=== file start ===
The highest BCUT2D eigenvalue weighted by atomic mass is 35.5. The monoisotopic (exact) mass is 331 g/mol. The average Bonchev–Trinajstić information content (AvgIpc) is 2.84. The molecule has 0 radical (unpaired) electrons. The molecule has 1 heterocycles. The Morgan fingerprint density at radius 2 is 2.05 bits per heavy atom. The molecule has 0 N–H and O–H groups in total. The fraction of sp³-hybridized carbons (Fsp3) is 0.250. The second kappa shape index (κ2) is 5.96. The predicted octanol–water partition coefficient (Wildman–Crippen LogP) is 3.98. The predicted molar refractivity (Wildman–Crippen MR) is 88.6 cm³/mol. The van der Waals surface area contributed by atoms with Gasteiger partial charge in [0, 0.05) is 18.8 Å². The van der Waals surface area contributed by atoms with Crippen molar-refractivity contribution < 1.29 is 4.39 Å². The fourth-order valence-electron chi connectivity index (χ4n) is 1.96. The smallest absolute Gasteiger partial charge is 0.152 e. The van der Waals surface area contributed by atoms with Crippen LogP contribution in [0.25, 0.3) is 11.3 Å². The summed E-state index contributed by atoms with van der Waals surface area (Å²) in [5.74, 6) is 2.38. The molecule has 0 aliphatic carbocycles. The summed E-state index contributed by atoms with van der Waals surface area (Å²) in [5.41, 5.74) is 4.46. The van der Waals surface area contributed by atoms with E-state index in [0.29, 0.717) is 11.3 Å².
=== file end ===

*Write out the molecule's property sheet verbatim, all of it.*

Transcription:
The highest BCUT2D eigenvalue weighted by atomic mass is 35.5. The monoisotopic (exact) mass is 331 g/mol. The average Bonchev–Trinajstić information content (AvgIpc) is 2.84. The molecule has 0 radical (unpaired) electrons. The molecule has 1 heterocycles. The Morgan fingerprint density at radius 2 is 2.05 bits per heavy atom. The molecule has 0 N–H and O–H groups in total. The fraction of sp³-hybridized carbons (Fsp3) is 0.250. The second kappa shape index (κ2) is 5.96. The predicted octanol–water partition coefficient (Wildman–Crippen LogP) is 3.98. The predicted molar refractivity (Wildman–Crippen MR) is 88.6 cm³/mol. The van der Waals surface area contributed by atoms with Gasteiger partial charge in [0, 0.05) is 18.8 Å². The van der Waals surface area contributed by atoms with Crippen molar-refractivity contribution < 1.29 is 4.39 Å². The fourth-order valence-electron chi connectivity index (χ4n) is 1.96. The smallest absolute Gasteiger partial charge is 0.152 e. The van der Waals surface area contributed by atoms with Crippen LogP contribution in [0.25, 0.3) is 11.3 Å². The summed E-state index contributed by atoms with van der Waals surface area (Å²) in [5.74, 6) is 2.38. The molecule has 0 aliphatic carbocycles. The summed E-state index contributed by atoms with van der Waals surface area (Å²) in [5.41, 5.74) is 4.46. The van der Waals surface area contributed by atoms with E-state index in [0.29, 0.717) is 11.3 Å².